| ||New studio or RF technology — station |
|Submitted by |
| ||Brightlines |
|Design team |
| ||WCCO-TV: Gary Kroger, dir. of eng. & operations; |
Mike Marrone, head floor dir./stage mgr.; Todd Megrund, floor dir./stage mgr.; Steven Richardson, floor dir./stage mgr.
Brightline: Sam Cercone, managing partner; Dan Glass, lighting eng.
Nicholas Hutak Lighting Design: Nicholas Hutak, lighting dir.
Beecher Walker & Associates: Lyle Beecher, AIA, principal/CEO
|Technology at work |
| ||Altman ODEC outdoor ellipsoidal fixtures |
SeriesONE, 4 x 55-W,
dual-circuit, DMX- dimmable fixtures
Control screens and intensifiers
Multifixture racks and hangers
Daktronics 10mm outdoor LED display
Horizon-A PC-based lighting-control system
Osram Studioline 5600K and 3200K 55W lamps
Rosco N.3 and N.6 neutral-density filters and scrim
By 1956, seven years after its on-air debut, Minneapolis’ WCCO-TV was drawing lunch-time crowds outside its studio windows, on which the weatherman would write the day’s forecast while those gathered watched themselves on the monitors. This inventive take on technology and a desire to connect with its public have survived to the present day. In the last 18 months, the CBS-owned-and-operated station has inaugurated a reconfigured newsroom and two redesigned broadcast studios that feature innovative architectural- and lighting-design technology conceived to take full advantage of its downtown setting.
First to be completed was the Nicollet Studio, which runs alongside the city’s central pedestrian mall. As a backdrop to the anchor desk, an expansive glass wall was angled into the building’s western facade, with additional windows fronting the adjacent weather center.
Normally, lighting a set subject to significant levels of daylight requires treating the windows with gels or other color-temperature-correcting materials, which can tint or mirror the surface and make it difficult for onlookers to see through the glass. Because WCCO was determined to preserve maximum visibility into the building, a motorized triple-roller system using Rosco N.3 and N.6 neutral-density filters was devised for the windows. To harmonize with the lighting conditions, Brightline SeriesONE (S1.4) DMX-dimmable studio fixtures were selected and lamped with daylight-temperature (5600K) Osram Studioline lamps. The electrical and thermal efficiency of the 4 x 55-W fluorescent technology enabled the station to avoid the need for additional HVAC resources despite the increase in ambient sunlight.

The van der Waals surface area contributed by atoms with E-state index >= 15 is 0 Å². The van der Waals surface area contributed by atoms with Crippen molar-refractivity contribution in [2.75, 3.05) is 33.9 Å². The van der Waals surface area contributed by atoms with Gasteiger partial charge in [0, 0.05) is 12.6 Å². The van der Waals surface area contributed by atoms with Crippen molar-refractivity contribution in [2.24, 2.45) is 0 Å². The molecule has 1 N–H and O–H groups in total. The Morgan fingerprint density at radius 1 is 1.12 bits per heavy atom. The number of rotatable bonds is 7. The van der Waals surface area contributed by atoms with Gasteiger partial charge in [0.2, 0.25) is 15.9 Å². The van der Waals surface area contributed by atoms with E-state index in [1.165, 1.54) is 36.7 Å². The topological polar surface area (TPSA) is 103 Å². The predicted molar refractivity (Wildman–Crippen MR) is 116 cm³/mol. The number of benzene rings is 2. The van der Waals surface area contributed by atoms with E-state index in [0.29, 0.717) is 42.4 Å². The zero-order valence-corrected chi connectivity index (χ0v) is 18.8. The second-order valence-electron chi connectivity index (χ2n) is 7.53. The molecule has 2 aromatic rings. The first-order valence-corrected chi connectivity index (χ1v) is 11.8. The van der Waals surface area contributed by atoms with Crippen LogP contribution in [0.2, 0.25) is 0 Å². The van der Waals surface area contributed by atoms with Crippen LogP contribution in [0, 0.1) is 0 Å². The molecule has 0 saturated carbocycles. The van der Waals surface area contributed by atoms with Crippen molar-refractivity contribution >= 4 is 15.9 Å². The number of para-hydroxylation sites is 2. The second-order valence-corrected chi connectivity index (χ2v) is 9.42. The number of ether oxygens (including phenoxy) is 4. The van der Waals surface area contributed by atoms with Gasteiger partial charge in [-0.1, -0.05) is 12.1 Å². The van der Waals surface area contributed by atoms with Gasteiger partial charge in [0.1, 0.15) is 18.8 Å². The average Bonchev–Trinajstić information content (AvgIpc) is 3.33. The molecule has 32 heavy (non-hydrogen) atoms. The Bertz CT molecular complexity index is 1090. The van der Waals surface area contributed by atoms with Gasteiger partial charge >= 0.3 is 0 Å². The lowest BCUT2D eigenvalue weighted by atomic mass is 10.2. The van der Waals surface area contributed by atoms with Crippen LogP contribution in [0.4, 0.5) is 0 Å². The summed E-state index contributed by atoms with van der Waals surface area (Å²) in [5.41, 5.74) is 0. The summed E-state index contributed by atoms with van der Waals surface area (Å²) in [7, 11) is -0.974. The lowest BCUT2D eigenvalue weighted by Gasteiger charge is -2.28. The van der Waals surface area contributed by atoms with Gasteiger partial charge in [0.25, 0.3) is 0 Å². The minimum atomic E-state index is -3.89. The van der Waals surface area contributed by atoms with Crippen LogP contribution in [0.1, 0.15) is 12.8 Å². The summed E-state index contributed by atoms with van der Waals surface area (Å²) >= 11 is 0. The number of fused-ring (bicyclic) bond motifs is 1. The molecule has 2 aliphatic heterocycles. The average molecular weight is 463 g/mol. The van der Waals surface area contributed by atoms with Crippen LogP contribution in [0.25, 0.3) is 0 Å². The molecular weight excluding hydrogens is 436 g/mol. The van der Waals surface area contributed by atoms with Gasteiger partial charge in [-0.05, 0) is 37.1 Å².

Next, WCCO turned to an even more challenging makeover of another facility — a much larger, enclosed studio that abutted a grassy plaza on the east side of the complex. For the Plaza Studio, the design team proposed a radical statement: opening the plaza to the public (complete with an outdoor LED screen showing current programming) and opening the studio wall to the plaza using more than 1000sq-ft of glass set in Minnesota limestone, with the panels behind the main anchor desk alone more than 15ft wide and 18ft tall. Neutral-density filters were again deployed, but because of the need to shoot both evening and daytime shows under potentially volatile light conditions, Brightline custom-engineered its SeriesONE fixtures to feature digitally addressable dual-circuit ballasts, so that a fixture could be configured simultaneously with both daylight (5600K) and incandescent (3200K) lamps. A Horizon-A PC-based lighting-control system stores multiple cues to match changing color-temperature and level requirements on set.